The U.S. Food and Drug Administration also signed off on "mixing and matching" booster shots, so adults do not have to receive an additional dose from the same brand that first vaccinated them.
Those eligible for the booster shots include all seniors 65 and older, adults who are at "high risk of severe Covid-19" and adults with frequent exposure to the virus because of where they live or work.
Acting FDA Commissioner Janet Woodcock said Wednesday in a statement that "vaccination continues to be the safest and most effective way to prevent Covid-19, including the most serious consequences of the disease, such as hospitalization and death."
"The available data suggest waning immunity in some populations who are fully vaccinated," she added. "The availability of these authorized boosters is important for continued protection against COVID-19 disease.”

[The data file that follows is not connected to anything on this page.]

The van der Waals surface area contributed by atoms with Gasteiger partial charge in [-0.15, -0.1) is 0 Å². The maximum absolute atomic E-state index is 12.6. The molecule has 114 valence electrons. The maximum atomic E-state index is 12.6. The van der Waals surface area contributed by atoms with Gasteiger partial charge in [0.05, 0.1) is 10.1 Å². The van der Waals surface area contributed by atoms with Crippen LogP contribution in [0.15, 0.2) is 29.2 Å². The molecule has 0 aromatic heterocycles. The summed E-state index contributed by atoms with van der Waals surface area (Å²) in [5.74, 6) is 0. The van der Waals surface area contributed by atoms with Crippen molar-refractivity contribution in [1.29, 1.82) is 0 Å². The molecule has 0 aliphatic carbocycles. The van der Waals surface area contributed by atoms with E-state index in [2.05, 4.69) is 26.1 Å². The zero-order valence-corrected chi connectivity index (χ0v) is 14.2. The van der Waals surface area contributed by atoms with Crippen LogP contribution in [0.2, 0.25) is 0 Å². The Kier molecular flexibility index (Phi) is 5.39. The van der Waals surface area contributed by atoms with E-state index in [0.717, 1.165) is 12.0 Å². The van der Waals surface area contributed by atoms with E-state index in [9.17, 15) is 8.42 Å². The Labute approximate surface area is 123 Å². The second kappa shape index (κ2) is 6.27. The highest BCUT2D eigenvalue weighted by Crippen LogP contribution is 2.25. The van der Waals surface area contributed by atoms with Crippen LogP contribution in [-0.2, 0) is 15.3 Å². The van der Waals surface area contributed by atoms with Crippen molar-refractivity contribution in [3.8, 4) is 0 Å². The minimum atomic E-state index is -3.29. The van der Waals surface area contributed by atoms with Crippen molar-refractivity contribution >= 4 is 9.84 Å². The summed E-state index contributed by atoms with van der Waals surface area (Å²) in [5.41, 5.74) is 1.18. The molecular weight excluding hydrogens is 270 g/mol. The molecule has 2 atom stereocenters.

The Centers for Disease Control and Prevention's Advisory Committee on Immunization Practices is scheduled to discuss recommendations for use of the additional doses on Thursday.
More than 9 million Americans have already received booster shots from Pfizer, the CDC said, while roughly 1.7 million have received a third dose of Moderna's vaccine.
Earlier this month, the FDA's Vaccines and Related Biological Products Advisory Committee voted 19-0 to back Moderna's booster. The panel also gave the green light to Johnson & Johnson's booster.
The White House, which is expecting regulators to make vaccines available in the coming weeks to 5-to-11-year-olds, on Wednesday laid out plans to ensure that pediatric and primary-care offices, pharmacies, and school and rural health clinics will be ready to administer shots if the vaccine receives federal authorization.